A Chocolate Lover's Guide to Grenada

Grenada Chocolate

When you picture Grenada, your mind wanders to nutmeg-infused shores, bustling spice markets and plantain tree groves, but there’s also something to be said about Grenada’s abundance of organic cocoa.

Countries like Belgium and Switzerland may be world-renowned for their chocolates, but thanks to an increasing number of tree-to-bar chocolatiers, the self-proclaimed "Spice Isle" is swiftly becoming the chocolate capital of the Caribbean, boasting some of the finest chocolate producing methods in the world.

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The Grenada Chocolate Festival

To pay homage to Grenada’s sustainable chocolate industry, Magdalena Fielden, Honorary Consul of Mexico for Grenada and avid chocolate lover, launched the island’s first Chocolate Festival in 2014. Sharon Bernstein, UK & Ireland Director of the Grenada Tourism Authority comments that she’s “the life force behind the chocolate festival, and fountain of knowledge for all things chocolate”.

The Festival was such a success, that it has since become an annual event, attracting locals and famous chocolatiers from across the globe to discover the aromas, flavors and interesting history behind Grenada’s pure cocoa.

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Grenada’s Rich Chocolate History

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Today, 70% of the world’s chocolate comes from West and Central Africa. However, in 1760 Grenada was in fact the largest producer and exporter of cocoa, after cacao trees were introduced to the island by the French at the turn of the century.

Until 1999, not one gram of chocolate had actually been made on the island. Visionary and environmentalist, Mott Green, set out to change this by founding The Grenada Chocolate Company, effectively spearheading the “tree-to-bar movement”. Instead of selling to the Grenada Cocoa Association for a fixed price, Mott encouraged Grenada’s cocoa farmers to get more value out of their beans by producing chocolate locally and in a sustainable way. Today, there are now five well established tree-to-bar chocolate makers, all of which are featured in Grenada’s annual Chocolate Festival.

 

What to Expect at the Chocolate Festival

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Do what the locals do, and go cocoa-crazy in the Spice Isle during Grenada’s 9-day annual chocolate Festival held every May. Here, you will have the opportunity to delve into the history of cocoa in Grenada, along with learning the 8-step process of how their chocolate is locally produced.

For a completely immersive chocolate experience, Sharon recommends booking a session at the House of Chocolate or True Blue Bay Boutique Resort. Guests can enjoy a wide variety of events showcasing the exciting and unique ways of how cocoa and chocolate is used in food, cocktails, art, beauty and fashion.

Visit the different plantations and become a “farmer for the day” at Crayfish Bay Organic Farm, where you can get hands on experience about the tree-to-bar process. Sharon mentions, “Crayfish Bay vegan chocolate is a must try, as it’s roasted over charcoal fire, which helps to create its own unique flavor and distinct taste”. At the Belmont estate located in St Patrick’s, you can also participate in “walking the cocoa” and if you’re lucky, see a demonstration of farmers “dancing the cocoa”—a traditional dance where locals polish cocoa beans with their feet.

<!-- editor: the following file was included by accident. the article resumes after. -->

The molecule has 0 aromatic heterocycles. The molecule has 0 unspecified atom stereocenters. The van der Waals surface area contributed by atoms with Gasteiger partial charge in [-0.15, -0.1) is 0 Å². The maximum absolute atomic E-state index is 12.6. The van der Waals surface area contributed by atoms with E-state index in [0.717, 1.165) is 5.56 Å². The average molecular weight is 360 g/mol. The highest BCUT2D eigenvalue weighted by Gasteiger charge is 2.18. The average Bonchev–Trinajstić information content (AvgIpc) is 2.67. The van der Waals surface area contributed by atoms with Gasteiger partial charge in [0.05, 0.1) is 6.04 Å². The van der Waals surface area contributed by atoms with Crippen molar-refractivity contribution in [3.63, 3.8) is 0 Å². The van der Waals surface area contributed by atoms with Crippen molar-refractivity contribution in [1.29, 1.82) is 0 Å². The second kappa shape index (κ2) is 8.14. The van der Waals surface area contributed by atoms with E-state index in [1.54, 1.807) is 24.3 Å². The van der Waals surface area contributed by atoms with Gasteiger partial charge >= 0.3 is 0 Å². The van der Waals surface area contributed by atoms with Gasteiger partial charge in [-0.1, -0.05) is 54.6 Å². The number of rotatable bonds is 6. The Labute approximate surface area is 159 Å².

If you want to get your taste buds tingling, there’s plenty of chances to sample your handy work during cooking workshops and even get involved in chocolate tastings with Dr. Darin Sukha, Cocoa Expert from the University of the West Indies. Some tours also offer scheduled trips out to traditional restaurants to try chocolate-inspired dishes and chocolate-infused Grenadian cocktails. 

Taking cocoa appreciation to another level, guests can join in on a group chocolate yoga meditation class. To really relax, we’d also recommend one of the festival’s chocolate massages as well. If you have time, head on over to Petite Anse Restaurant located at the northern tip of Grenada, for the best nutmeg and chocolate ice cream on the island, coupled with exquisite views of where the Caribbean Sea meets the Atlantic Ocean.

 

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The festival also organizes fun activities like cocoa art rock painting classes and cocoa sack races. For the adventurous folks, Grenada’s Hash House Harriers arrange a chocolate-inspired hash run during the festival to enjoy some friendly competition amidst tropical rainforests and cocoa plantations.

In the evening, kick back and listen to the beat of steel drums on the beach where you can top your day off with chocolate piña coladas. If you’re looking for even more local experiences, one of Sharon’s favorite places to go is Dodgy Dock on Wednesday nights, as this is when all the street food vendors and top local musicians come together.

 

It comes as no surprise as to why this festival continues to draw in locals and worldly travelers to experience the best Grenada has to offer. For a unique look into Grenada’s deep cocoa farming roots, reserve your spot for the next annual Grenada Chocolate Festival, a place where traditional processing, chocolate tasting, and local flavor converge.

 

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